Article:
August 20, 2017

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Meditative Gaming: Prune | Touch and Go

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For the past few weeks we’ve been highlighting gaming apps that encourage kids to flex their strategy skills. This app does that and more. Prune isn’t a new app, but it is one that will have users taking a step back and breathing deeply while they play. Act fast for the 2nd anniversary sale price.

Screen from Prune (Joe McDonald)

Imagine taking time to slowly and gradually trim a bonsai tree into a very precise shape. Now imagine that there’s an app for that, but instead of one ordinary tree it’s a series of trees that must find their way into the light to bloom. As Joe McDonald’s game Prune (iOS, Android, both currently $.99; Gr 4 Up) progresses, players have to figure out how to nurture their trees into unusual shapes and various directions in order to avoid obstacles such as spinning blades and ominous glowing orbs. The way to do this is by pruning each tree, sacrificing some boughs so that others can grow. Players will learn how this game works through intuition and trial-and-error. There’s a minimum of text; a pointing finger on the screen indicates where users should touch and swipe their fingers to grow and prune each tree.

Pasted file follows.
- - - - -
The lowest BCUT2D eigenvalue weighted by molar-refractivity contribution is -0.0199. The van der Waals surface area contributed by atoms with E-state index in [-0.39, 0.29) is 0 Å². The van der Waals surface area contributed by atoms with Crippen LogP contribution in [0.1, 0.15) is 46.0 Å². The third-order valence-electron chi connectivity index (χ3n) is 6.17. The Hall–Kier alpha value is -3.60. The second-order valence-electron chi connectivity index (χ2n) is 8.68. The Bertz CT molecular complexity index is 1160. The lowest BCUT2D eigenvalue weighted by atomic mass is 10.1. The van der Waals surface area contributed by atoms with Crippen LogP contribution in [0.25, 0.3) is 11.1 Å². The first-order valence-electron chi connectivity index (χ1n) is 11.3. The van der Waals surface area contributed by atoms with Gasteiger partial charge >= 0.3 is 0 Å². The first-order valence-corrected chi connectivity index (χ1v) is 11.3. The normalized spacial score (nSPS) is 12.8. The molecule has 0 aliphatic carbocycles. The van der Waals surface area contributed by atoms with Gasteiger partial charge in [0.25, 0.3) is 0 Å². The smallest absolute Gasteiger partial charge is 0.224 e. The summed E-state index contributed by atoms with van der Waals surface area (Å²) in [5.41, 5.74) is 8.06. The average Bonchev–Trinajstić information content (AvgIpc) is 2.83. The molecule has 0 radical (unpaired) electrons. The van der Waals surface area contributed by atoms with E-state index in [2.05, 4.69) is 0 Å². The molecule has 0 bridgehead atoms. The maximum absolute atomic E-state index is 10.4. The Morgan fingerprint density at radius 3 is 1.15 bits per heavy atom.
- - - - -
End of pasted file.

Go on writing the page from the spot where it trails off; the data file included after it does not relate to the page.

Like a Zen garden, Prune encourages players’ minds to unwind while still maintaining focus. Many will find the game relaxing, but some might be frustrated by how many times they fail before they can make those elusive flowers bloom. While the premise of Prune is simple, two aspects of this game elevate it into an amazing experience: the Oscar-worthy animation and the hauntingly beautiful soundtrack. A trailer is available. VERDICT A stunning but simple game that will encourage players of all ages to be patient in order to be rewarded.—Andrea Lipinski, New York Public Library

For additional app reviews, visit School Library Journal‘s dedicated app webpage.

 

Daryl Grabarek About Daryl Grabarek

Daryl Grabarek dgrabarek@mediasourceinc.com is the editor of School Library Journal's monthly enewsletter, Curriculum Connections, and its online column Touch and Go. Before coming to SLJ, she held librarian positions in private, school, public, and college libraries. Her dream is to manage a collection on a remote island in the South Pacific.

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